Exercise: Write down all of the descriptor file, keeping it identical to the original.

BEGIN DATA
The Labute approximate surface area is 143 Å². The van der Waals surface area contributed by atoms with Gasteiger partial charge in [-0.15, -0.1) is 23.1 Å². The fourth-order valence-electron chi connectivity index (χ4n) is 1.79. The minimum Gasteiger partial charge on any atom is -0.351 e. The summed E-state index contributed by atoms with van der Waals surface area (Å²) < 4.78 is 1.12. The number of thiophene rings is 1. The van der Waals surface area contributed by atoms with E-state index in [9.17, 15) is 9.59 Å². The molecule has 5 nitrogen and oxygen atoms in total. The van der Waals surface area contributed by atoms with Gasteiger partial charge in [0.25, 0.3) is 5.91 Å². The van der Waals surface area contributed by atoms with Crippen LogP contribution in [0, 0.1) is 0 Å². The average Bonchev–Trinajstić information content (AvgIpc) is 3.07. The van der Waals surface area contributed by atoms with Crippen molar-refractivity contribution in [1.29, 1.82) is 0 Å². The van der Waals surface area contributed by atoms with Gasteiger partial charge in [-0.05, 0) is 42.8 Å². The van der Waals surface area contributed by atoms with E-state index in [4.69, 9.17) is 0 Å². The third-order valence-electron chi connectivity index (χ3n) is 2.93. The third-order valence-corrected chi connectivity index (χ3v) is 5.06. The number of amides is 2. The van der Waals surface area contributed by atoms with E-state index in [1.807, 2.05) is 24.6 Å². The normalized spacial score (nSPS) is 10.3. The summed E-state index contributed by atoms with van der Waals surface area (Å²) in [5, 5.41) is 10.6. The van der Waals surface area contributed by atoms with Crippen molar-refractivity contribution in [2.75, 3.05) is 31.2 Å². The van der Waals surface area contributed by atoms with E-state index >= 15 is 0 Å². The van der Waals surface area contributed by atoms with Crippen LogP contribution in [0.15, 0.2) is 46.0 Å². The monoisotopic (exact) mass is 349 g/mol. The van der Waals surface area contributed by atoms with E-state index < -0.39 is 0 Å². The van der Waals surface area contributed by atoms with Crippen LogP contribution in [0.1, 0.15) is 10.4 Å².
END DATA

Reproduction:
The Labute approximate surface area is 143 Å². The van der Waals surface area contributed by atoms with Gasteiger partial charge in [-0.15, -0.1) is 23.1 Å². The fourth-order valence-electron chi connectivity index (χ4n) is 1.79. The minimum Gasteiger partial charge on any atom is -0.351 e. The summed E-state index contributed by atoms with van der Waals surface area (Å²) < 4.78 is 1.12. The number of thiophene rings is 1. The van der Waals surface area contributed by atoms with E-state index in [9.17, 15) is 9.59 Å². The molecule has 5 nitrogen and oxygen atoms in total. The van der Waals surface area contributed by atoms with Gasteiger partial charge in [0.25, 0.3) is 5.91 Å². The van der Waals surface area contributed by atoms with Crippen LogP contribution in [0, 0.1) is 0 Å². The average Bonchev–Trinajstić information content (AvgIpc) is 3.07. The van der Waals surface area contributed by atoms with Crippen molar-refractivity contribution in [1.29, 1.82) is 0 Å². The van der Waals surface area contributed by atoms with Gasteiger partial charge in [-0.05, 0) is 42.8 Å². The van der Waals surface area contributed by atoms with E-state index in [4.69, 9.17) is 0 Å². The third-order valence-electron chi connectivity index (χ3n) is 2.93. The third-order valence-corrected chi connectivity index (χ3v) is 5.06. The number of amides is 2. The van der Waals surface area contributed by atoms with E-state index in [1.807, 2.05) is 24.6 Å². The normalized spacial score (nSPS) is 10.3. The summed E-state index contributed by atoms with van der Waals surface area (Å²) in [5, 5.41) is 10.6. The van der Waals surface area contributed by atoms with Crippen molar-refractivity contribution in [2.75, 3.05) is 31.2 Å². The van der Waals surface area contributed by atoms with E-state index >= 15 is 0 Å². The van der Waals surface area contributed by atoms with Crippen LogP contribution in [0.15, 0.2) is 46.0 Å². The monoisotopic (exact) mass is 349 g/mol. The van der Waals surface area contributed by atoms with E-state index < -0.39 is 0 Å². The van der Waals surface area contributed by atoms with Crippen LogP contribution in [0.1, 0.15) is 10.4 Å².